What I’ve seen and heard so far corroborate my idea that this is, indeed, a fascinating country. There are many areas where a foreigner cannot go due to conflicts between the Burmese Army and local armed or minorities groups – the most pressing currently being the one in Rakhine state involving the Muslim minority (for more on Rakhine’s recent conflict development check this and this).

Together with my “wow” lenses, of curiosity and excitement for the simple fact that I’m finally here, I always carry my geographer view and intuition. And I can’t help but think that this is a country embedded in a lot of tension.

The most obvious refers to an uncertain future: how will the government deal with the ongoing conflicts? Why Aung Sang Suu Kyi, a Peace Nobel laureate, does not address them?

Not so obvious, are the right policies being implemented to contribute to an effective development and inclusive society?

Even less obvious is the way the government and the Army[ii] take over the territory and express their power over it.

In Kachin state, for example, there is a campground where families from the south of the country are living. They were brought by the government to work on the installation and maintenance of power lines. My first question was “why bring people from the South? Why not hire locals?” Well, “very good question” replied my local translator. For him there’s an unofficial strategy to colonize regions like Kachin – where 98% of the population is Christian – with Buddhist Burmans.

On another occasion, my guide made a comment about “the need for Christian buildings on top of hills, because the Buddhists are taking over and building Pagodas everywhere.” For a geographer like me this is more than fascinating. This is the pure expression of how power expresses itself on a territory. I’m fully aware I have a very partial picture of the complexity involving religion and ethnic minorities here, thus I must confess that after his comment I viewed the Buddhist presence in the country in a different way, with more skepticism than I’d even like to.

This uneasiness and discomfort only make me want to learn more and more about Myanmar. And to follow closer how the current uncertainties will unfold and impact the social, economic, and political development of the country.

 

[i] Last presidential election happened in November 2015 and new government took over on April 2016.

[ii] That is independent from the Executive.

 

Travel notes – Myanmar

Yangon is a city I explored mainly on foot. People don’t usually spend too much time here, but a very good friend is living here and I very much wanted to spend time with her.

While she was at work I wandered and got lost in the humid and hot Yangon, alternating with work days when I’d find a Café with internet and spend hours looking at the computer screen.

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Shwedagon Pagoda
Shwedagon Pagoda is a must see. It’s the most important temple in Myanmar. Entrance fee for foreigners is 8000 kyat – a bit less than US$8. If you ever go and find the “Saturday corner” – you’ll understand once there – let me know; I was super disappointed I could not find it even after going around it three times.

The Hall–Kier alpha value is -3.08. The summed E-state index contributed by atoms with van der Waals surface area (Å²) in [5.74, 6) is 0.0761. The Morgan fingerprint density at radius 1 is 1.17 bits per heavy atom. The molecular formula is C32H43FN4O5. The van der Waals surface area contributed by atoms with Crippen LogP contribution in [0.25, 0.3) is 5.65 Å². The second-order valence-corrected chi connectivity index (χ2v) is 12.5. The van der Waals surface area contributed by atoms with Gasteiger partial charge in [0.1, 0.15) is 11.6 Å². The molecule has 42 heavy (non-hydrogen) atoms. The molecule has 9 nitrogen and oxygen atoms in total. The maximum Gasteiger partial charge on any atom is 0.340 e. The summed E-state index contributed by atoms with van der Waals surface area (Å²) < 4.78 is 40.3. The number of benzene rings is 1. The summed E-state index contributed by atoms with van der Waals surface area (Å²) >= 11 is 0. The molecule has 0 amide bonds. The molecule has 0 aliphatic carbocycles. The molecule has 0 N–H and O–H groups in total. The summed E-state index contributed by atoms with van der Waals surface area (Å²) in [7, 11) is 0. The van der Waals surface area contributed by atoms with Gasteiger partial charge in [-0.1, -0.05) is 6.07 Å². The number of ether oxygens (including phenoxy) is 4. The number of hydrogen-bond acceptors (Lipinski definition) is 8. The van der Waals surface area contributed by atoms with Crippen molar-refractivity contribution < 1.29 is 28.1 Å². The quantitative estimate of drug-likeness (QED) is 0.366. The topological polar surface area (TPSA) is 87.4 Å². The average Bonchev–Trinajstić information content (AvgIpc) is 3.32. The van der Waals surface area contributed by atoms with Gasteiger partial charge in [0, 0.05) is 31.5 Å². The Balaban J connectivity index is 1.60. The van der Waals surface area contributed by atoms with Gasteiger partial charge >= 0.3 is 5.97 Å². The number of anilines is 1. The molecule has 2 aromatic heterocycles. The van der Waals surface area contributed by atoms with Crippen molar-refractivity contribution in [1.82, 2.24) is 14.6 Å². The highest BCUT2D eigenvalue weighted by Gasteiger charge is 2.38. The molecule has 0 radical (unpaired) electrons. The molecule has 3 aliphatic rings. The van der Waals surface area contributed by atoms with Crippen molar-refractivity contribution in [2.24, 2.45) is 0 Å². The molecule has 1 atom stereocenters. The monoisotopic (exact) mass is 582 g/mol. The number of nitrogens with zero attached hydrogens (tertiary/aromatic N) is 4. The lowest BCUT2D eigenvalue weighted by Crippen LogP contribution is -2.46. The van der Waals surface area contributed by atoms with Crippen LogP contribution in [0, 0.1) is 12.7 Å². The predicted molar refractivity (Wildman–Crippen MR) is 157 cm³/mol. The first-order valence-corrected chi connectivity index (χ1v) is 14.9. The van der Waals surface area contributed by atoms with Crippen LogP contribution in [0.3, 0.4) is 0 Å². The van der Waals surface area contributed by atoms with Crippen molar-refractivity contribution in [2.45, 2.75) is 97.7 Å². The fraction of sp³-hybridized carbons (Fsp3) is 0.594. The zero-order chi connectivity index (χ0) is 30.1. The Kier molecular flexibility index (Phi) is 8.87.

After visiting the Pagoda, it’s worth checking Vista Bar, where there’s an impressive view of the temple, and the lemongrass lemonade is quite delicious. 🙂

Kalaw to Inle Lake trekking is one of the main attractions for foreigners. I usually try to avoid touristy things but I’m happy I did the 3-days trekking through villages (45000 kyats per person in a group of 5+). There I learned a few words in Burmese, such as choré and laré, both meaning beautiful or full of beauty. I got to ask locals about their lives and answered their questions mainly about 1) my age and 2) my country, then if I’m traveling alone, why, if I’m married or not, and so on.

As far as I can tell, the trekking is organized in a way that local villagers benefit from the tourism in the region. They host groups for tea, lunch, and for the night. If you are rested enough to wake up early you can enjoy a beautiful sunrise and witness the whole village coming to life in the very early morning. First getting water for tea, then letting the cattle out and laying the chilies to dry outside; you can smell the wood burning in the cook stoves, see the kids running outside. By 7:30 the streets were busy and full of people.

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Chilies going to the sun
Again the landscape reminded of Brazil. This time it took me to the Serra da Mantiqueira and to my grandparent’s ranch where I spent part of my childhood.

The trekking ended on a small river where we took a boat towards Inle Lake. The lake is very scenic and I couldn’t resist and jumped in the water for a quick swim. So refreshing!

Finally in Nyaungshwe I struggled a bit to find accommodation because the place was FULL due to the festival in Taunggyi – one of the largest, if not “the” largest, festival in Myanmar. Luckily I was able to find a hostel (10000 kyats) AND transportation (8000 kyats) to check out the last day of the festival.

Myiktyina is Kachin’s capital, 20 hours by train (8500 kyats, upper class) from Mandalay and 2 maybe 3 hours by car from the China border. I was the only foreigner on the train to and from Myiktyina, a city without much tourist attractions, a huge Christian – mainly Baptist – community, and a serious drug addiction problem among the youth. Because of the proximity to China, business with that country is an important source of income to most of the local families, being the trade of teak and jade, among other natural resources, the main economic activity.